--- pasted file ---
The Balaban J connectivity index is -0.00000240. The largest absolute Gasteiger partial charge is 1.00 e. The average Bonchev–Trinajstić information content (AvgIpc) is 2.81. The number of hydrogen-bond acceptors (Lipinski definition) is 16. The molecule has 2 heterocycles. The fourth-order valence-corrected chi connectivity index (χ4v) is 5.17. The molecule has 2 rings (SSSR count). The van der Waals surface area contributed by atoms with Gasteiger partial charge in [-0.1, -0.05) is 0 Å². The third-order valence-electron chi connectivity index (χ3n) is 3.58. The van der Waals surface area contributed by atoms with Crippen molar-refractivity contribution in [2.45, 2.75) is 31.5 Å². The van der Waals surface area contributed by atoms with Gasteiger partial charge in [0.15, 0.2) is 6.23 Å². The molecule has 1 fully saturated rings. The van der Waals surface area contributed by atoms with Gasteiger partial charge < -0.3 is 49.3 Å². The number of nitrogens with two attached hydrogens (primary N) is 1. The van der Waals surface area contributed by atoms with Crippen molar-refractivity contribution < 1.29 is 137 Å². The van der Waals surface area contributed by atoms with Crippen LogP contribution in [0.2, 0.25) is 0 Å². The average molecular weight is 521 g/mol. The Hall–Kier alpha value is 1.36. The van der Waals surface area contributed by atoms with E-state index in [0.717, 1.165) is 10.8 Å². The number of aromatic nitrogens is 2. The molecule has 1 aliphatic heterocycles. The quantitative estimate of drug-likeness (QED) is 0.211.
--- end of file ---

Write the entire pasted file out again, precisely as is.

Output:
The Balaban J connectivity index is -0.00000240. The largest absolute Gasteiger partial charge is 1.00 e. The average Bonchev–Trinajstić information content (AvgIpc) is 2.81. The number of hydrogen-bond acceptors (Lipinski definition) is 16. The molecule has 2 heterocycles. The fourth-order valence-corrected chi connectivity index (χ4v) is 5.17. The molecule has 2 rings (SSSR count). The van der Waals surface area contributed by atoms with Gasteiger partial charge in [-0.1, -0.05) is 0 Å². The third-order valence-electron chi connectivity index (χ3n) is 3.58. The van der Waals surface area contributed by atoms with Crippen molar-refractivity contribution in [2.45, 2.75) is 31.5 Å². The van der Waals surface area contributed by atoms with Gasteiger partial charge in [0.15, 0.2) is 6.23 Å². The molecule has 1 fully saturated rings. The van der Waals surface area contributed by atoms with Gasteiger partial charge < -0.3 is 49.3 Å². The number of nitrogens with two attached hydrogens (primary N) is 1. The van der Waals surface area contributed by atoms with Crippen molar-refractivity contribution < 1.29 is 137 Å². The van der Waals surface area contributed by atoms with Crippen LogP contribution in [0.2, 0.25) is 0 Å². The average molecular weight is 521 g/mol. The Hall–Kier alpha value is 1.36. The van der Waals surface area contributed by atoms with E-state index in [0.717, 1.165) is 10.8 Å². The number of aromatic nitrogens is 2. The molecule has 1 aliphatic heterocycles. The quantitative estimate of drug-likeness (QED) is 0.211.